And they came to Ephesus, and he left them there, but he himself went into the synagogue and reasoned with the Jews. When they asked him to stay for a longer period, he declined. But on taking leave of them he said, “I will return to you if God wills,” and he set sail from Ephesus.
Of course the church there at Ephesus was disappointed that Paul would not stay longer, but can you imagine what it was like for Priscilla and Aquila? They had been shoulder-to-shoulder with Paul through nearly two years’ worth of daily discipleship and ministry! All those days in the marketplace, making tents and discussing the Gospel of Jesus Christ, the strain and danger of the rioting Jews, the joy and excitement of seeing so many people in Corinth come to faith in Jesus Christ and be baptized! And now—it was just all… over. Paul was leaving them! They had to know that Paul’s calling from God was to move throughout the Roman Empire preaching the Gospel—they had to know that he was going to leave someday. But the truth about discipling relationships is that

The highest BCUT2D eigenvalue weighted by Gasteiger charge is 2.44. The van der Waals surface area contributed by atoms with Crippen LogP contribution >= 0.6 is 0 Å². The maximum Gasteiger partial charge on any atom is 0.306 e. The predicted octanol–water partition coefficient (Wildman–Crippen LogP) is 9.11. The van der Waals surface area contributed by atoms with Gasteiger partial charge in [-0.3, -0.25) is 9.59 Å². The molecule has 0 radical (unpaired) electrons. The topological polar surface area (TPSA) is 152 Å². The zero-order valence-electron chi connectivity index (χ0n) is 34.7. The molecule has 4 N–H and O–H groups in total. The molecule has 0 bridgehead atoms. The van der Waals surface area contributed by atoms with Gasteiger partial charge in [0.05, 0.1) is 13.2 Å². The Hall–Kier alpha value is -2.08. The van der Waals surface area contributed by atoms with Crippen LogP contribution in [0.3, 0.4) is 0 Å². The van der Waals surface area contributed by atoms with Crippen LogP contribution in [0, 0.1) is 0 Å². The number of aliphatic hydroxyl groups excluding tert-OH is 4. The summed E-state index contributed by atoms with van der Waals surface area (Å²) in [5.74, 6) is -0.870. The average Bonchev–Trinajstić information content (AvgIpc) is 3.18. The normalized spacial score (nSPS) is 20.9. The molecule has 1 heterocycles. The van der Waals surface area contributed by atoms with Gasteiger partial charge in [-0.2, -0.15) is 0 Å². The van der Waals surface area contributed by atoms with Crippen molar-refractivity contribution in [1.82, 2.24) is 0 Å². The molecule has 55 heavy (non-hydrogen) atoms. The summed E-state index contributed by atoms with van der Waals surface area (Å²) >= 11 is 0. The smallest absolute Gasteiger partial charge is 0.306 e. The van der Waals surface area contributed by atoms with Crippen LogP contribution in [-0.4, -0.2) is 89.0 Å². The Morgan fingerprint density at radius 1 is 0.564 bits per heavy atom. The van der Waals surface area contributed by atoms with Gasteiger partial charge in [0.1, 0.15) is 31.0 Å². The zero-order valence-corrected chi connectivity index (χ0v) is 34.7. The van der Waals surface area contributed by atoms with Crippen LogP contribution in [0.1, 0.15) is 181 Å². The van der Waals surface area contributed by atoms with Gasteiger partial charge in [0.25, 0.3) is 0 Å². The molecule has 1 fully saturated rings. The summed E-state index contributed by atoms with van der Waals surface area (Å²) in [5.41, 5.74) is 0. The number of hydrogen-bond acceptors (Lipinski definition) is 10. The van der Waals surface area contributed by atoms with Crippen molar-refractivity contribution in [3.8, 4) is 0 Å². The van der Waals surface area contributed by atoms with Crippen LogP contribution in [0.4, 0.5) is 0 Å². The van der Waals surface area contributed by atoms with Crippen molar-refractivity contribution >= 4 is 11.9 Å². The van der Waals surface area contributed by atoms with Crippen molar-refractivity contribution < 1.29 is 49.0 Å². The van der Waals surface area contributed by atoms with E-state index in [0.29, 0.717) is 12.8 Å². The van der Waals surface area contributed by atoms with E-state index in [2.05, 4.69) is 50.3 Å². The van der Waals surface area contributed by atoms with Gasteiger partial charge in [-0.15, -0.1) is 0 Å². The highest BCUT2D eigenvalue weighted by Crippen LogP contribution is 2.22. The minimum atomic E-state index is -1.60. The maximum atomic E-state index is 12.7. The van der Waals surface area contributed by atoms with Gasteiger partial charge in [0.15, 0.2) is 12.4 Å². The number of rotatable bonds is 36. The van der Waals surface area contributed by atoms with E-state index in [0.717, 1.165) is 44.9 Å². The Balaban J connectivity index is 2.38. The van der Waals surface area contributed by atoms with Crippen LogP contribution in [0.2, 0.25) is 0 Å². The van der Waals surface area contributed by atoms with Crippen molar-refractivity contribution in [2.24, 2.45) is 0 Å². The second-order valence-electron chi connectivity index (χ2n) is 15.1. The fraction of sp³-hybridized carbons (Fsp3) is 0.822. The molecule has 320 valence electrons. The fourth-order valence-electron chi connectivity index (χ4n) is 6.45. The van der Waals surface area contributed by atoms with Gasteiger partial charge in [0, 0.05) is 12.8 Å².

You will never feel ready to move on
A discipling relationship is a challenging relationship—you will have to grow, you have to move out of your “comfort zone” and step into roles and responsibilities that you don’t feel ready for. You will start out listening to someone else sharing the Gospel, learning from them how to lead someone to the Lord. But the nature of discipleship means that the day will come when it’s your turn to knock on the door! It’s going to be you sharing the Gospel! It’s going to be you praying with someone to lead them to Christ! It’s challenging, it’s intimidating, it’s nerve-wracking—and that moment is when